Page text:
case, it is inevitable that his authority on matters connected with the "unseen world" should be roughly shaken; in the latter, the blow falls upon the authority of the synoptic gospels. If their report on a matter of such stupendous and far-reaching practical import as this is untrustworthy, how can we be sure of its trustworthiness in other cases? The favorite "earth," in which the hard-pressed reconciler takes refuge, that the Bible does not profess to teach science, is stopped in this instance. For the question of the existence of demons and of possession by them, though it lies strictly within the province of science, is also of the deepest moral and religious significance. If physical and mental disorders are caused by demons, Gregory of Tours and his contemporaries rightly considered that relics and exorcists were more useful than doctors; the gravest questions arise as to the legal and moral responsibilities of persons inspired by demoniacal impulses; and our whole conception of the universe and of our relations to it becomes totally different from what it would be on the contrary hypothesis.
The theory of life of an average mediæval Christian was as different from that of an average nineteenth-century Englishman as that of a West-African negro is now in these respects. The modern world is slowly, but surely, shaking off these and other monstrous survivals of savage delusions, and, whatever happens, it will not return to that wallowing in the mire. Until the contrary is proved, I venture to doubt whether, at this present moment, any Protestant theologian, who has a reputation to lose, will say that he believes the Gadarene story.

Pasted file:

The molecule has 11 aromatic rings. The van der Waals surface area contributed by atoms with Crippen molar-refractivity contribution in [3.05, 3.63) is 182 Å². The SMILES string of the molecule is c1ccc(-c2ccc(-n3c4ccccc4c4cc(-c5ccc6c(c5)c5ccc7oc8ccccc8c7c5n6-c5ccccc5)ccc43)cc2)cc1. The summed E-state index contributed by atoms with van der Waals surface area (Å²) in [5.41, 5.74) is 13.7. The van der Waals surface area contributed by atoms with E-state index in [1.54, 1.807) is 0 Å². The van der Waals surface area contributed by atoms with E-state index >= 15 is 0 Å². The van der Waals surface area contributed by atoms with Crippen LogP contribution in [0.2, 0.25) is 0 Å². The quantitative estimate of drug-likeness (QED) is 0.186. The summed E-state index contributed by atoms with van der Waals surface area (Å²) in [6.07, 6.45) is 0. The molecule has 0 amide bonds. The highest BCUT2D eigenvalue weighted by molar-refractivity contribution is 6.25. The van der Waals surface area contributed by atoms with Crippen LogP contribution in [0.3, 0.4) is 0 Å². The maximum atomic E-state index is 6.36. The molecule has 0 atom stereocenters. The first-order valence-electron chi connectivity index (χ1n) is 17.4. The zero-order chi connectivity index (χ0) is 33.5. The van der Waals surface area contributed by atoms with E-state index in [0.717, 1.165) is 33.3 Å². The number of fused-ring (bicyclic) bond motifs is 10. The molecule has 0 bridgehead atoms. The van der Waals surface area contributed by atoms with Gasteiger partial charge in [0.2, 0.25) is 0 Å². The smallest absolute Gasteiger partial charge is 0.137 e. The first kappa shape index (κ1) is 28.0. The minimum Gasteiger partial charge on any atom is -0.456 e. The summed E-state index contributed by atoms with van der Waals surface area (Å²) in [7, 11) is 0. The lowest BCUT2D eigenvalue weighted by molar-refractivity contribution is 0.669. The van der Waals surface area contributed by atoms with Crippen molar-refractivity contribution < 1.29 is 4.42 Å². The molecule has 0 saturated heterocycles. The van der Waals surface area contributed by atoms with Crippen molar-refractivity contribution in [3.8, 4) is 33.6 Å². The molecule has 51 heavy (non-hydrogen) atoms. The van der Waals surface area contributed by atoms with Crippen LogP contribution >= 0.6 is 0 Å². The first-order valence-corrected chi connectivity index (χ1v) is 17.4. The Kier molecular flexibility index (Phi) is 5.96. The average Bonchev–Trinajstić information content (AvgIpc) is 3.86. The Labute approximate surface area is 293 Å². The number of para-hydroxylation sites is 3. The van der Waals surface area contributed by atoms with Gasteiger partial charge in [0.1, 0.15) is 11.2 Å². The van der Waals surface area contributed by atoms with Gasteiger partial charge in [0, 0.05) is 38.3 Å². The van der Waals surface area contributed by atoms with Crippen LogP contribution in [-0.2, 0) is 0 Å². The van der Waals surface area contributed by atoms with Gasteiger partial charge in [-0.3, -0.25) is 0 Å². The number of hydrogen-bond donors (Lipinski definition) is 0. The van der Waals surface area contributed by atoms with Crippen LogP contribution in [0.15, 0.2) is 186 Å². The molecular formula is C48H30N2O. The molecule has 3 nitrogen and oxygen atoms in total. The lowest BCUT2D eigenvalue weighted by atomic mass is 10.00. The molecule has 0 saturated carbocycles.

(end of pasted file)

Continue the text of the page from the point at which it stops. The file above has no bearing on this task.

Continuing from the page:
The choice then lies between discrediting those who compiled the gospel biographies and disbelieving the Master, whom they, simple souls, thought to honor by preserving such traditions of the exercise of his authority over Satan's invisible world. This is the dilemma. No deep scholarship, nothing but a knowledge of the revised version (on which it is to be supposed all that mere scholarship can do has been done), with the application thereto of the commonest canons of common sense, is needful to enable us to make a choice between its horns. It is hardly doubtful that the
- Does any one really mean to say that there is any internal or external criterion by which the reader of a biblical statement, in which scientific matter is contained, is enabled to judge whether it is to be taken au sérieux or not? Is the account of the Deluge, accepted as true in the New Testament, less precise and specific than that of the call of Abraham, also accepted as true therein? By what mark does the story of the feeding with manna in the wilderness, which involves some very curious scientific problems, show that it is meant merely for edification, while the story of the inscription of the law on stone by the hand of Jahveh is literally true? If the story of the Fall is not the true record of an historical occurrence, what becomes of Pauline theology? Yet the story of the Fall as directly conflicts with probability, and is as devoid of trustworthy evidence, as that of the Creation or that of the Deluge, with which it forms an harmoniously legendary series.